Internet service providers (ISPs) could end up placing tight restrictions on popular services and websites if Ofcom fails to regulate against an 'ISP tax', it has been claimed.
Mark Jackson, Editor in Chief of ISPreview, claimed the media regulator has "not gone far enough" to ensure broadband providers do not grant preferential internet traffic to paying companies.
Ofcom recently published a discussion paper on net neutrality, focusing on the practice of internet traffic management, and is currently seeking preliminary views on the issue.
"Behind the scenes, some of the country's largest ISPs are already discussing the possibility of forcing certain content providers to pay for preferential treatment over their fat pipes," he claimed.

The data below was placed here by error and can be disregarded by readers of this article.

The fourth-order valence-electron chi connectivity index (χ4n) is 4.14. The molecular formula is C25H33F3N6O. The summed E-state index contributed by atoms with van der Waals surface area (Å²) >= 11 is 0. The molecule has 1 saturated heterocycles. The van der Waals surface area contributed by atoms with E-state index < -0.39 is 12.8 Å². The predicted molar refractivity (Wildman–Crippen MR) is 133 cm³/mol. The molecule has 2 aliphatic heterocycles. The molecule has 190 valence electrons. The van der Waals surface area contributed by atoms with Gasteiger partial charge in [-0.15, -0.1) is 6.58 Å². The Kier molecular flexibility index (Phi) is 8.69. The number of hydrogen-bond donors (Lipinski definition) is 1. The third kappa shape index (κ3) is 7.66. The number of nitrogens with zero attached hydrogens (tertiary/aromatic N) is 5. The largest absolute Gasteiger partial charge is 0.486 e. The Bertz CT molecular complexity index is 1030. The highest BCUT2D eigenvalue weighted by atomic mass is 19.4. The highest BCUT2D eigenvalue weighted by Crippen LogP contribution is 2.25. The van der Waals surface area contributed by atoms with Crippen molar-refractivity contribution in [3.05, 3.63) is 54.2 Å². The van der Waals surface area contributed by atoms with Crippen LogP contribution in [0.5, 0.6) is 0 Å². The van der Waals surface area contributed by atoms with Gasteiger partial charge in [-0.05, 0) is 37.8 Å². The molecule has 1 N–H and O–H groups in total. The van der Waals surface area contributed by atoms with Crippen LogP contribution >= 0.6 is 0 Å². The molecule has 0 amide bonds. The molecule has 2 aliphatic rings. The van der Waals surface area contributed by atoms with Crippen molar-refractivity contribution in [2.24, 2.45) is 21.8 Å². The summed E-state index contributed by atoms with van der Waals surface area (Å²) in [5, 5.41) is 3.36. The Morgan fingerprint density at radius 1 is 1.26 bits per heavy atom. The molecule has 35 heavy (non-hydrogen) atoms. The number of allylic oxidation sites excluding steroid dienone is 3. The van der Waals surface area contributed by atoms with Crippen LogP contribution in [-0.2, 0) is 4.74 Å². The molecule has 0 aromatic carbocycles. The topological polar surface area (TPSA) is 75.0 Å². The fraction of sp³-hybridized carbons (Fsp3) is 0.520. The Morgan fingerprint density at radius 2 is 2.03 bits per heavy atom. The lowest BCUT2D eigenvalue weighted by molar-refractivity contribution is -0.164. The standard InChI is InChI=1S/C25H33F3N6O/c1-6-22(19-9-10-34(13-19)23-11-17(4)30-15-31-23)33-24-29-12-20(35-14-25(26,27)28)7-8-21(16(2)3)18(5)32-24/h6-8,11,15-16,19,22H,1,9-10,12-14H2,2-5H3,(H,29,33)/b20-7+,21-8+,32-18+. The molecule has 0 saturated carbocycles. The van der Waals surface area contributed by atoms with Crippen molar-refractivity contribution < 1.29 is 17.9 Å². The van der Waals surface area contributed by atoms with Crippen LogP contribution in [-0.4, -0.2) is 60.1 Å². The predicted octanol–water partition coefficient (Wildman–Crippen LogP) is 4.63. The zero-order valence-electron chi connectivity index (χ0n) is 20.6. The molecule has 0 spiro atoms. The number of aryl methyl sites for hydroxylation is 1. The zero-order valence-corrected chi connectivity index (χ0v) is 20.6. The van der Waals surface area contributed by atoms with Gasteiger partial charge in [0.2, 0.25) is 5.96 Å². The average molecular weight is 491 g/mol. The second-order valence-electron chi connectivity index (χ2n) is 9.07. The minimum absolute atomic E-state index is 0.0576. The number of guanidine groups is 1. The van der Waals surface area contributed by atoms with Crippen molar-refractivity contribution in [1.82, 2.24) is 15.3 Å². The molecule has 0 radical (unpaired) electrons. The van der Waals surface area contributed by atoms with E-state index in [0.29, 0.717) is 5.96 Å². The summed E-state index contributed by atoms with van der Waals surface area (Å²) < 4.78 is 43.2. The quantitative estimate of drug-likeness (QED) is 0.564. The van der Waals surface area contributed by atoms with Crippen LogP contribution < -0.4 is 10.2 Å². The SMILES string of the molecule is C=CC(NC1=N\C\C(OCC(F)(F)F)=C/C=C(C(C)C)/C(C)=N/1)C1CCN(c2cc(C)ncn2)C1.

Mr Jackson suggested that such a move would prove highly unpopular with consumers who enjoy using services such as Skype and content aggregators including YouTube.
"If you start attacking such crucial websites then where does it end? Will everybody one day need to pay some kind of ISP tax just to be visible?" he questioned.
Such an approach carries the risk of stifling new and innovative online content, leading to the internet becoming "a tightly restricted walled garden", Mr Jackson said.
"Commercial forces and politically corrupt governments would have ample room to abuse this," he added.